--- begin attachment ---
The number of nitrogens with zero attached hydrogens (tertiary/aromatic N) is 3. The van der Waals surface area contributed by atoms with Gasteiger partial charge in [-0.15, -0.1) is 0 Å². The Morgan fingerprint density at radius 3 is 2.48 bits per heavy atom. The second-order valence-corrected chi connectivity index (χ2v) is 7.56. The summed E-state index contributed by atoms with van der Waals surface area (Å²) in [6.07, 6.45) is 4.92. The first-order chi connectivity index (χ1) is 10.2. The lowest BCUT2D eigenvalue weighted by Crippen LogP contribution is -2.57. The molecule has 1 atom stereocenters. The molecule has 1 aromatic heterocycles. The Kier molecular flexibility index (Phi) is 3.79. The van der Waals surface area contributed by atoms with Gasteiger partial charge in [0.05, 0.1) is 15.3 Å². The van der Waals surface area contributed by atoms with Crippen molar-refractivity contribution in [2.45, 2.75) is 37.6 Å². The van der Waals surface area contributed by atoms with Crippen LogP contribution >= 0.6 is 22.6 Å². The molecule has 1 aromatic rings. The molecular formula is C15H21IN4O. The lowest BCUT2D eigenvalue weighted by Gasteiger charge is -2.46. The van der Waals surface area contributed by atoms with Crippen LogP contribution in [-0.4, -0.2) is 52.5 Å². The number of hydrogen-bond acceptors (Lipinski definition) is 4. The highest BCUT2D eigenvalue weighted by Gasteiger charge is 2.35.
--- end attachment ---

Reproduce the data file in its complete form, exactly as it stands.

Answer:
The number of nitrogens with zero attached hydrogens (tertiary/aromatic N) is 3. The van der Waals surface area contributed by atoms with Gasteiger partial charge in [-0.15, -0.1) is 0 Å². The Morgan fingerprint density at radius 3 is 2.48 bits per heavy atom. The second-order valence-corrected chi connectivity index (χ2v) is 7.56. The summed E-state index contributed by atoms with van der Waals surface area (Å²) in [6.07, 6.45) is 4.92. The first-order chi connectivity index (χ1) is 10.2. The lowest BCUT2D eigenvalue weighted by Crippen LogP contribution is -2.57. The molecule has 1 atom stereocenters. The molecule has 1 aromatic heterocycles. The Kier molecular flexibility index (Phi) is 3.79. The van der Waals surface area contributed by atoms with Gasteiger partial charge in [0.05, 0.1) is 15.3 Å². The van der Waals surface area contributed by atoms with Crippen molar-refractivity contribution in [2.45, 2.75) is 37.6 Å². The van der Waals surface area contributed by atoms with Crippen LogP contribution >= 0.6 is 22.6 Å². The molecule has 1 aromatic rings. The molecular formula is C15H21IN4O. The lowest BCUT2D eigenvalue weighted by Gasteiger charge is -2.46. The van der Waals surface area contributed by atoms with Crippen LogP contribution in [-0.4, -0.2) is 52.5 Å². The number of hydrogen-bond acceptors (Lipinski definition) is 4. The highest BCUT2D eigenvalue weighted by Gasteiger charge is 2.35.